Workshop on childhood trauma offered March 7 in Franklin

| 16 Feb 2023 | 12:40

The Franklin branch of the Sussex County Library will host a Connections Matter workshop facilitated by Project Self-Sufficiency at 5 p.m. Tuesday, March 7.

The session will address issues of adverse childhood experiences (ACEs).

The workshop is free and open to the public. The Franklin branch is at 103 Main St., Franklin.

Participants will explore the Connections Matter curriculum, a program funded by the New Jersey Department of Children and Families and led by Prevent Child Abuse New Jersey.

It is designed to engage providers, parents and community members in building caring connections to improve resiliency. Discussion will focus on understanding ACEs and demonstrating how caring connections can serve as a primary buffer in the negative effects of trauma.

The training is appropriate for parents and providers raising and teaching school-age children.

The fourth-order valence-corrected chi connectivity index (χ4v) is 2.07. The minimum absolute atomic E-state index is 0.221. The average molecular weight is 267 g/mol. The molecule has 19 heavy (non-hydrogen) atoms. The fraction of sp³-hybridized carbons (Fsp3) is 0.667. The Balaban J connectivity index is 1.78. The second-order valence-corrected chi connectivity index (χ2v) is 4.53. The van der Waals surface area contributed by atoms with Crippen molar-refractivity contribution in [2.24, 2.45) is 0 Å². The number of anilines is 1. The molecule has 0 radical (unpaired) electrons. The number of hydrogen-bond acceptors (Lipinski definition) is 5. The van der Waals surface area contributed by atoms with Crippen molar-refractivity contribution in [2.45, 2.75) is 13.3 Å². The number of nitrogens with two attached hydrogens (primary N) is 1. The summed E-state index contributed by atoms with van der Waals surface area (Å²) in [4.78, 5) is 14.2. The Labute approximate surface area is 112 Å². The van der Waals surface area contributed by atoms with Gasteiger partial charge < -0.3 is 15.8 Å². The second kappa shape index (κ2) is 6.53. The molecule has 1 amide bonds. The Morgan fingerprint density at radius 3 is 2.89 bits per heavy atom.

Speakers will address the impact of ACEs on social, emotional and cognitive development and offer tips and strategies for building resiliency.

ACEs are widely recognized as falling into three distinct categories: abuse, neglect and household dysfunction. Examples of negative behavior said to result from ACEs include smoking, alcoholism, drug use, absenteeism and lack of physical activity.

These behaviors can cause a cascade of physical and mental health problems, from diabetes to cancer to suicidal thoughts. It is estimated that about two-thirds of the population has experienced at least one ACE.

Project Self-Sufficiency aims to bring together professionals, providers and parents who are committed to increasing awareness of the impact of childhood trauma on juvenile development, future violence victimization and perpetration, and lifelong health and opportunity.

“Our goal is to help make our community a place in which every child can thrive by providing education and training on adverse childhood experiences and assuring safe, stable, nurturing relationships and environments,” said Deborah Berry-Toon, Project Self-Sufficiency’s executive director.